Asia’s oldest network open for private investment, operations . . .
For the first time, India’s Ministry of Railways is asking private investors to express their interest in running passenger trains on Indian Railways, the world’s fourth-largest network. According to Indian Railways, the move will allow private players to operate passenger services for more than 100 routes across the country. The move has the potential to introduce state-of-the-art technology in train operations and attract private sector investment of about C$5 billion. Getting private companies to invest is crucial for Prime Minister Narendra Modi amid a weakened economy. Still, some industry experts have raised concerns, particularly surrounding the implementation and regulation of both the bidding and operations.
One of the world’s largest privatizations . . .
According to Indian Railways, this initiative aims to introduce modern technology and reduce transit times. Running private passenger trains on Indian Railways would give investors access to a major market, which moves 23 million people daily, as well as three million tonnes of freight, and is the world’s eighth-largest employer, making it central to India’s society and economy. But the specifics of each route could pose challenges to investors hoping to make a profit while ensuring that fares are accessible to broad swathes of the population.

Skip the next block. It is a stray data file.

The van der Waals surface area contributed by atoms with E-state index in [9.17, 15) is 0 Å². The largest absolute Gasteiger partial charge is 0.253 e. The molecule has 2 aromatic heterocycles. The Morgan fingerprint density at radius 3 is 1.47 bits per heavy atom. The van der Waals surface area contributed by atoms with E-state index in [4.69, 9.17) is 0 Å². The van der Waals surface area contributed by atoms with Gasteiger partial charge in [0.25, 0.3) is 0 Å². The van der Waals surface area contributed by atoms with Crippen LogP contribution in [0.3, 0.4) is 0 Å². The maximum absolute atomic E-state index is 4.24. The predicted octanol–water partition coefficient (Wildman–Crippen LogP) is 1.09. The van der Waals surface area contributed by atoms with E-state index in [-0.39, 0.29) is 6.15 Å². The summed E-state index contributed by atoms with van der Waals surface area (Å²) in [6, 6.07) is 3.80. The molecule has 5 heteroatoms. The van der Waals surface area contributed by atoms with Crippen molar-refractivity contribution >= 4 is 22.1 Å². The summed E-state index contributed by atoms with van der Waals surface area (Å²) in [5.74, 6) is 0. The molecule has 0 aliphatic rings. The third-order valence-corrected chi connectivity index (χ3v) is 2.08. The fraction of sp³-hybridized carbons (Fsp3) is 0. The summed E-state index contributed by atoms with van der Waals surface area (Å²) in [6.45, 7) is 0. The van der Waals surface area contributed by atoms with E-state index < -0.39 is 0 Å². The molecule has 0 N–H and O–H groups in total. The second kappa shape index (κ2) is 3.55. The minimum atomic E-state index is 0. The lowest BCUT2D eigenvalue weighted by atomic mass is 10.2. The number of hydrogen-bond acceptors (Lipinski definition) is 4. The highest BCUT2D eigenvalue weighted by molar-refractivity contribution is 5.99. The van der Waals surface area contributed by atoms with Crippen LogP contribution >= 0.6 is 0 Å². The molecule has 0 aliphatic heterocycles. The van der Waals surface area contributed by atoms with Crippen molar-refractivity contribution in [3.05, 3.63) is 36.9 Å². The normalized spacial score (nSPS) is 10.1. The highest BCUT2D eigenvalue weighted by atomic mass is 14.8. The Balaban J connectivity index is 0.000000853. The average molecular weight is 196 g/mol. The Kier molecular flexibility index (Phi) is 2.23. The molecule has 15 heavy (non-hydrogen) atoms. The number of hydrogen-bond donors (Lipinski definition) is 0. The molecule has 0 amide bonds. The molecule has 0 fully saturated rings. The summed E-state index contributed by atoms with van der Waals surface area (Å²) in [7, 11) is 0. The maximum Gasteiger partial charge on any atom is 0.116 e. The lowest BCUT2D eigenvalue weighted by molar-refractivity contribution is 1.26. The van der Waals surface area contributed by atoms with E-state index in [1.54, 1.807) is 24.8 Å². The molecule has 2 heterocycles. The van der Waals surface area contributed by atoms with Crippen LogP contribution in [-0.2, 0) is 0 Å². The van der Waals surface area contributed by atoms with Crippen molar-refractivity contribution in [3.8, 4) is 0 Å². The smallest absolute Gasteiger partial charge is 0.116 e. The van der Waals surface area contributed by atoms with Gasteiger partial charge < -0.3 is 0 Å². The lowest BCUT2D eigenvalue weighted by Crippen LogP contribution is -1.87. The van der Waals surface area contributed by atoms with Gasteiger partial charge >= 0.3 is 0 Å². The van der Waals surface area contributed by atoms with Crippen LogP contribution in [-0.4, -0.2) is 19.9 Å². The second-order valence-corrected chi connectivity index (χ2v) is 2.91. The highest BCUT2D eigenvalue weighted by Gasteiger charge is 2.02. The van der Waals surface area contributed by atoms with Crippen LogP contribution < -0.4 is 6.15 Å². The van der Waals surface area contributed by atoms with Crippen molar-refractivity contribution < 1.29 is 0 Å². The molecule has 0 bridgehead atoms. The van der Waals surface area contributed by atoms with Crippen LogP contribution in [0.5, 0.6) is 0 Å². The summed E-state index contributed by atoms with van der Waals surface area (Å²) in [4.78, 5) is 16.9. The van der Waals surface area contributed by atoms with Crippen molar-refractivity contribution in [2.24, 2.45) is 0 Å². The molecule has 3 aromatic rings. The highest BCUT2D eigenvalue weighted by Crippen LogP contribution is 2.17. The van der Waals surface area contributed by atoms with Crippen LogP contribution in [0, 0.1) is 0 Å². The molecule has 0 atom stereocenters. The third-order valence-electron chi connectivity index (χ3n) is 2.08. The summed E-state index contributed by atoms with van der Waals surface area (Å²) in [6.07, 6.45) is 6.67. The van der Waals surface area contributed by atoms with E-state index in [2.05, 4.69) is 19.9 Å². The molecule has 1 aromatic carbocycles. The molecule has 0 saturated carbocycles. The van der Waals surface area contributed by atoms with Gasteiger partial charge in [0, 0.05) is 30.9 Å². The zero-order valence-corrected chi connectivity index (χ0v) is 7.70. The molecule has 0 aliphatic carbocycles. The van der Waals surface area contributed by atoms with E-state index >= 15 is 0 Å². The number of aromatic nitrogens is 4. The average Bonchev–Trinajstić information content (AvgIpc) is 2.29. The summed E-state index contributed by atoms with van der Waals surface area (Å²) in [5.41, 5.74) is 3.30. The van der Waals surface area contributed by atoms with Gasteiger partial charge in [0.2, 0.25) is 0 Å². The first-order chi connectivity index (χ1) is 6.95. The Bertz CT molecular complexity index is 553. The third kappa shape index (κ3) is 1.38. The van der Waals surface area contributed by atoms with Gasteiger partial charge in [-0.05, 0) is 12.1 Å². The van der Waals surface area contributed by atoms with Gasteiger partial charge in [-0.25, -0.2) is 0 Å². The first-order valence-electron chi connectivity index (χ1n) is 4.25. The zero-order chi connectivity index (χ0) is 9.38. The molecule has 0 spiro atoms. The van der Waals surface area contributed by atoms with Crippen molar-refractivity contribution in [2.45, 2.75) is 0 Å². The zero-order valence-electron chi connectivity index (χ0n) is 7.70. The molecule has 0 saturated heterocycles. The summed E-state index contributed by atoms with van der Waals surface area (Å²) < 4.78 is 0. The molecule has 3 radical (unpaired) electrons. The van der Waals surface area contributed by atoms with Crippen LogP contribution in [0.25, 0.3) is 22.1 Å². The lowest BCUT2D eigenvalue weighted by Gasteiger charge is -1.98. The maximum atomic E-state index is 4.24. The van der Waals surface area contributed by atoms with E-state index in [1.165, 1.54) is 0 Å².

Is Canada late for this train?
The move may be ill-timed for Canada. In January, Indian officials flagged the Indian arm of Canada’s Bombardier and France’s Alstom SA as among the prospective bidders. But Bombardier’s global rail operations are now waiting on regulators and shareholders to approve its sale to Alstom SA, making any potential win by Bombardier a hollow one for Canada. Bombardier would appear well-placed to present a strong bid, with years of experience in India, and major contracts for the Delhi, Mumbai, and Indian Railways networks already in place. Asia’s rail ridership is forecast to continue growing, with mounting pressure to expand networks to stimulate economies. But Canadian investors may enter into the Indian rail business in other ways: Quebec’s publicly-owned pension fund, Caisse de dépôt et placement du Québec, is Bombardier’s major shareholder and among a number of Canadian funds leading major acquisitions in the Asia Pacific’s transport sectors, especially in India.
- Asia Pacific Foundation of Canada: Understanding Asia in 2030 and the implications for Canadian transportation policy
- Financial Express: India’s first private train on Indian Railways network to hit tracks by this year; details
- NDTV: Indian Railways finally seeks private money to run trains. What it means